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Brexit aftermath explained: What happens now that Britain has left the EU

Laura | February 4, 2020

Britain has left the European Union. More than three years after Britons voted to sever ties with the bloc, Brexit has happened.

So that is it, right? No more negotiations, debates and votes?

Not quite – 31 January merely marked the end of the first stage of the process.

What is left to sort out?

Britain has worked out the terms of its exit from the EU – Prime Minister Boris Johnson renegotiated Theresa May’s Brexit deal with Brussels and got MPs to pass it in the wake of his historic general election victory.

Known as the withdrawal agreement, it sets out the “divorce bill” that Britain will pay as it leaves, as well as protections for EU citizens living in the UK, customs arrangements for Northern Ireland and the terms of the transition period (more on that later).

Now the PM has to work out Britain’s future relationship with the EU, which includes areas like trade and security.

As it stands, the PM has until the end of December to negotiate this.

That is when Britain’s new relationship with Brussels is scheduled to come into effect.

Up until that point, we will be in what is known as the transition period.

What is the transition period?

Britain has officially left the EU, but we will continue to follow the bloc’s rules and regulations for a time-limited period.

So essentially, everything stays the same.

There will be no change if you are travelling to Europe, no change in arrangements at the Irish border and, because the issue has already been covered in the withdrawal agreement, no changes for EU citizens living in the UK.

The transition period – also known as the implementation period – is intended to give both sides time and space to sort out the future relationship and time to prepare.

When will we be out of the transition period?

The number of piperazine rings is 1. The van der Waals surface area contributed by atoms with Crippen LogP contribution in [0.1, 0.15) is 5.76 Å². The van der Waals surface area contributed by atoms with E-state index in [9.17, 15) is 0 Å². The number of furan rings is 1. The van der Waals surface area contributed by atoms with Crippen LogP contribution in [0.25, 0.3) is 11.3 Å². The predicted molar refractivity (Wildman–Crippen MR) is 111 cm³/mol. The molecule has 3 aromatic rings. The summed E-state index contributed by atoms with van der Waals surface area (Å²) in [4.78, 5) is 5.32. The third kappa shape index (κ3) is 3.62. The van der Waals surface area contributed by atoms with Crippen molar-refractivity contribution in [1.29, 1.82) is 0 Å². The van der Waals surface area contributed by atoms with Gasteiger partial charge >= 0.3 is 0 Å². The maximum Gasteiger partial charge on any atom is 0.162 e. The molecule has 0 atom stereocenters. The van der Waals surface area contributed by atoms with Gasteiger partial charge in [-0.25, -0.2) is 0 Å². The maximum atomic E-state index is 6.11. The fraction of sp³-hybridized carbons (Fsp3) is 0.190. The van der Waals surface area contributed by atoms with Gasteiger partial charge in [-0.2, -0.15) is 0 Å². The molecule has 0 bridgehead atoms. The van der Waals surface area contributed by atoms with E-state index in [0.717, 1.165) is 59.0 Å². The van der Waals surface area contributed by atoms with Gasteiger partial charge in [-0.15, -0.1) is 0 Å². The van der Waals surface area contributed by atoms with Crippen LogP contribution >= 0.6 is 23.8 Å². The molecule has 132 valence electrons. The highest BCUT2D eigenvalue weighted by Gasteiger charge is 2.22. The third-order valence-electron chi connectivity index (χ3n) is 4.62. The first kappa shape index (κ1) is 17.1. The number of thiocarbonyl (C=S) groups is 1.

Originally, it was intended to last just shy of two years.

That was the plan when Mrs May triggered Article 50 – the formal process for a member state to leave the EU – in March 2017.

Britain and the EU had two years to negotiate a withdrawal agreement and get it ratified by their respective parliaments.

This would then leave a transition period of 21 months to negotiate the future relationship.

Sounds like plenty of time in theory – but negotiating Brexit proved to be much more chaotic in practice.

Mrs May improbably managed to secure a withdrawal agreement with Brussels and brought it back to the Commons in late 2018.

But MPs roundly rejected it three times, forcing the then-PM to ask for two delays to Brexit last year.

Brexit brought down Mrs May, allowing Mr Johnson to realise his long-held ambition to enter Downing Street.

Before his election triumph, Mr Johnson saw his “no ifs, no buts” pledge to take Britain out of the EU on 31 October frustrated.

Legislation passed by MPs mandated him to ask Brussels for a third delay to 31 January.

But while the occupant of Number 10 and the date for Brexit have both changed, one thing that has not is when the transition period ends.

Having come to office promising to end what he saw as the “dither and delay” that had bogged down Brexit, Mr Johnson has vowed that he will not ask for an extension to the transition period.

So that gives London and Brussels 11 months to negotiate the future relationship.

Is that enough time?

Critics – and many senior figures on the continent – argue that this timeframe is just not feasible.

They point out that trade negotiations usually take years to conclude.

So far, Mr Johnson is refusing to budge.

Indeed, he has written into law that the transition period cannot be extended.

Ultimately, this could be reversed though.

Mr Johnson could amend his Brexit legislation later this year and whip his MPs to support a U-turn if he so desires.

The deadline for a decision on extending the transition period is the end of June.

But that is still some way away.

In the next few weeks, negotiations on the future relationship will get under way.

Britain may have left, but Brexit is not done yet.

Written by Laura